Local businesses looking for financial support are being encouraged to get in touch with their banks, as well as the States, as the available fund "is not big enough to stand behind a whole economy".
While President of Policy & Resources, Deputy Gavin St Pier, said the States were doing all they could to keep the economy afloat, he asked that anyone in need of help speak with their banks about what would be available to them.
"We'd strongly encourage individuals and businesses, however big or small, to be engaging with their banks," he told Express. "The banks have been fantastic in this crisis so far; they've engaged very openly with government. They have been given the flexibility they need from their regulator, the Bank of England, to enable them to lend more through this crisis, so there is a willingness there and there is an open door to have that conversation."
Pictured: Deputy Gavin St Pier.
The States are offering a range of financial support schemes though, including an initial £5million hardship fund set up for individuals and families struggling to make ends meet and a payroll co-funding scheme, which will pay 80% of employees' wages.
Further schemes have been announced in recent weeks, with more on the way.
"We're about to finalise, hopefully fairly soon, the loan guarantee scheme, so we will be supporting the banks in lending to businesses," added Deputy St Pier. "There is a lot of help out there.
"The reality is, this is an enormous economic shock and loss of demand for the entire economy, so every business will be affected in one way or another. Government is not big enough to stand behind a whole economy, but it is doing everything it possibly can to ensure that we are all well positioned, so that we can recover quickly.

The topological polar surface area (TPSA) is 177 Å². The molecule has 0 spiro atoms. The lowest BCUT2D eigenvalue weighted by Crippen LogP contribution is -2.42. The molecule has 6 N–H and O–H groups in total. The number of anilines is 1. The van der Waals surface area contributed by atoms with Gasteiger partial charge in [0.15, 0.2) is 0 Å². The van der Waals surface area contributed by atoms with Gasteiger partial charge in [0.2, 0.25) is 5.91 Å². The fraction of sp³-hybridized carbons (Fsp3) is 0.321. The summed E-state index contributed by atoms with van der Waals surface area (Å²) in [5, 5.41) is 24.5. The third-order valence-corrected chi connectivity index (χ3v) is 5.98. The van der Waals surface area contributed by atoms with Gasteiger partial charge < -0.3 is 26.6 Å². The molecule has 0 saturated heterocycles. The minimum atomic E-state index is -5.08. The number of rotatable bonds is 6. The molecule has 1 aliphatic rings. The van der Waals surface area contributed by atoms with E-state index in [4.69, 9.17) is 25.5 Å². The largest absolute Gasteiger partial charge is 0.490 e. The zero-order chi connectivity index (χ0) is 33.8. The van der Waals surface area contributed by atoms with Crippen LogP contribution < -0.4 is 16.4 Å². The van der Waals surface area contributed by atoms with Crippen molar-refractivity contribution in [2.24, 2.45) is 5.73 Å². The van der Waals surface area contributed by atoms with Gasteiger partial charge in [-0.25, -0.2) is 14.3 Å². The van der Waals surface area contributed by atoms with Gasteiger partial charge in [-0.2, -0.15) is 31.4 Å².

"That is another part of the strategy, to ensure we don't lose economic capacity, so that when things do turn round, we have got people to be able to drive those businesses forward. We can't sugar coat it. This is not going to be financially pain free for a huge chunk of our community."
Pictured: A range of schemes have been put in place to help employers and employees.
Many of Guernsey's businesses have had to close their doors until further notice, while the island goes into lockdown. However, those that are essential to the community are able to remain open. They are listed here.
However, businesses which are shut to the public can still make sales online or over the phone and can carry out home deliveries, as long as they adhere to social distancing measures and no more than two people are gathered together at one time.
Takeaway services whose kitchen preparation space allows for social distancing can still operate, but the food cannot be collected - only delivered.
Gardeners can still visit local houses, as long as they are in a group of no more than two and they don't meet with any occupants of the household. But, cleaners should only attend house visits if it is really necessary and provided no members of the household are in the property at the time.
Similarly, tradespeople such as plumbers and electricians can undertake work but only if it is essential and no more than two people are required.
Pictured: Essential works can still be carried out.
"If you need to leave your home, is it essential that you do so?" asked Deputy St Pier. "It's not about whether it's essential to your business, it's about whether it's essential to the community. If you are a plumber and you get an emergency call from somebody living on their own with a pipe burst, then clearly that is an essential journey. If you just think you can carry on working quietly on your own on a building project, that clearly is not essential.
"It's a different mindset that everybody needs to adopt. It is a common sense test of looking at it from the perspective of the community, not 'me and my family'. It requires us to think as one, rather than thinking just for ourselves."
Further information and advice is available here.
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